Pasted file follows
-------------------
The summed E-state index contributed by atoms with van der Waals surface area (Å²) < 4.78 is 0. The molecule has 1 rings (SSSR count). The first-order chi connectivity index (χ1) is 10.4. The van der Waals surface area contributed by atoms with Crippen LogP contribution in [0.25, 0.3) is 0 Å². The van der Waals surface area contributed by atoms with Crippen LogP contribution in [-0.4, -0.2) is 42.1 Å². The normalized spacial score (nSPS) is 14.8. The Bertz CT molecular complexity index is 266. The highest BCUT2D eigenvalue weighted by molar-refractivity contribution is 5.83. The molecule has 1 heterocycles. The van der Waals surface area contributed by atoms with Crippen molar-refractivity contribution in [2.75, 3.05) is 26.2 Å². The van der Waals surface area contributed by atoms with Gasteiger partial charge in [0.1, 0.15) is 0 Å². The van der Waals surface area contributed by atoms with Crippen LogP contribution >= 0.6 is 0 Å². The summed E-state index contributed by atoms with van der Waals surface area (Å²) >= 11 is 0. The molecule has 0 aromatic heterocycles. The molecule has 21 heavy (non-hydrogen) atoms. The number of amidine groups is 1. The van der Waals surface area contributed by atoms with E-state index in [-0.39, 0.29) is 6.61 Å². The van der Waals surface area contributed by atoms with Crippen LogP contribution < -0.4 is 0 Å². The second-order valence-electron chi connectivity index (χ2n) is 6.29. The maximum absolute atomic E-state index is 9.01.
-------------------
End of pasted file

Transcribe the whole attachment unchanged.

The summed E-state index contributed by atoms with van der Waals surface area (Å²) < 4.78 is 0. The molecule has 1 rings (SSSR count). The first-order chi connectivity index (χ1) is 10.4. The van der Waals surface area contributed by atoms with Crippen LogP contribution in [0.25, 0.3) is 0 Å². The van der Waals surface area contributed by atoms with Crippen LogP contribution in [-0.4, -0.2) is 42.1 Å². The normalized spacial score (nSPS) is 14.8. The Bertz CT molecular complexity index is 266. The highest BCUT2D eigenvalue weighted by molar-refractivity contribution is 5.83. The molecule has 1 heterocycles. The van der Waals surface area contributed by atoms with Crippen molar-refractivity contribution in [2.75, 3.05) is 26.2 Å². The van der Waals surface area contributed by atoms with Gasteiger partial charge in [0.1, 0.15) is 0 Å². The van der Waals surface area contributed by atoms with Crippen LogP contribution >= 0.6 is 0 Å². The summed E-state index contributed by atoms with van der Waals surface area (Å²) >= 11 is 0. The molecule has 0 aromatic heterocycles. The molecule has 21 heavy (non-hydrogen) atoms. The number of amidine groups is 1. The van der Waals surface area contributed by atoms with E-state index in [-0.39, 0.29) is 6.61 Å². The van der Waals surface area contributed by atoms with Crippen LogP contribution < -0.4 is 0 Å². The second-order valence-electron chi connectivity index (χ2n) is 6.29. The maximum absolute atomic E-state index is 9.01.